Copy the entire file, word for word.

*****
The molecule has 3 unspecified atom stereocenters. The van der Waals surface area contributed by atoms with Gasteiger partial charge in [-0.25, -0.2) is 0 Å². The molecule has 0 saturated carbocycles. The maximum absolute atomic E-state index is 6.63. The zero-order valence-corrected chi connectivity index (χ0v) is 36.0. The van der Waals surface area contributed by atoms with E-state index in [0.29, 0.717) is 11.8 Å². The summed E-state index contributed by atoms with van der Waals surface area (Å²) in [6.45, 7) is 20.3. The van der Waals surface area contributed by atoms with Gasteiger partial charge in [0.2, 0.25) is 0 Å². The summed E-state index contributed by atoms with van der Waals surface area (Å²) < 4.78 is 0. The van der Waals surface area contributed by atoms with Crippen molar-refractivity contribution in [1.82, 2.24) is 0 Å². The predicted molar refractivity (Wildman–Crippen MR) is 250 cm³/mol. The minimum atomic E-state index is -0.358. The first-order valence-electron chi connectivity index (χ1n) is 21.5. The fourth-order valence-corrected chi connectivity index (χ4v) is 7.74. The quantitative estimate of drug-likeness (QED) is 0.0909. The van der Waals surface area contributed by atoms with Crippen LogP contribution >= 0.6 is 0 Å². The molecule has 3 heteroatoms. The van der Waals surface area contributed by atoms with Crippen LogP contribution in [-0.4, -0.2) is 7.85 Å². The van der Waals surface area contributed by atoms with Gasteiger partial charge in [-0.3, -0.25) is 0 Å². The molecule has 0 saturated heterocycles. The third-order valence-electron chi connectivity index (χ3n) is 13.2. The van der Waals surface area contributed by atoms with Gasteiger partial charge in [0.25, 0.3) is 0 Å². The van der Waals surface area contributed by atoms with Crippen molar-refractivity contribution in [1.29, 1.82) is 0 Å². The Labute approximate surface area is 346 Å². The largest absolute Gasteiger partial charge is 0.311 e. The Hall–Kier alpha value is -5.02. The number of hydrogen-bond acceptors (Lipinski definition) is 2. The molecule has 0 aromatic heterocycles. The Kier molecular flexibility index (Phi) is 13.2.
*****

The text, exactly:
The molecule has 3 unspecified atom stereocenters. The van der Waals surface area contributed by atoms with Gasteiger partial charge in [-0.25, -0.2) is 0 Å². The molecule has 0 saturated carbocycles. The maximum absolute atomic E-state index is 6.63. The zero-order valence-corrected chi connectivity index (χ0v) is 36.0. The van der Waals surface area contributed by atoms with E-state index in [0.29, 0.717) is 11.8 Å². The summed E-state index contributed by atoms with van der Waals surface area (Å²) in [6.45, 7) is 20.3. The van der Waals surface area contributed by atoms with Gasteiger partial charge in [0.2, 0.25) is 0 Å². The summed E-state index contributed by atoms with van der Waals surface area (Å²) < 4.78 is 0. The van der Waals surface area contributed by atoms with Crippen molar-refractivity contribution in [1.82, 2.24) is 0 Å². The predicted molar refractivity (Wildman–Crippen MR) is 250 cm³/mol. The minimum atomic E-state index is -0.358. The first-order valence-electron chi connectivity index (χ1n) is 21.5. The fourth-order valence-corrected chi connectivity index (χ4v) is 7.74. The quantitative estimate of drug-likeness (QED) is 0.0909. The van der Waals surface area contributed by atoms with Crippen LogP contribution >= 0.6 is 0 Å². The molecule has 3 heteroatoms. The van der Waals surface area contributed by atoms with Crippen LogP contribution in [-0.4, -0.2) is 7.85 Å². The van der Waals surface area contributed by atoms with Gasteiger partial charge in [-0.3, -0.25) is 0 Å². The molecule has 0 saturated heterocycles. The third-order valence-electron chi connectivity index (χ3n) is 13.2. The van der Waals surface area contributed by atoms with Gasteiger partial charge in [0.25, 0.3) is 0 Å². The van der Waals surface area contributed by atoms with Crippen molar-refractivity contribution in [1.29, 1.82) is 0 Å². The Labute approximate surface area is 346 Å². The largest absolute Gasteiger partial charge is 0.311 e. The Hall–Kier alpha value is -5.02. The number of hydrogen-bond acceptors (Lipinski definition) is 2. The molecule has 0 aromatic heterocycles. The Kier molecular flexibility index (Phi) is 13.2.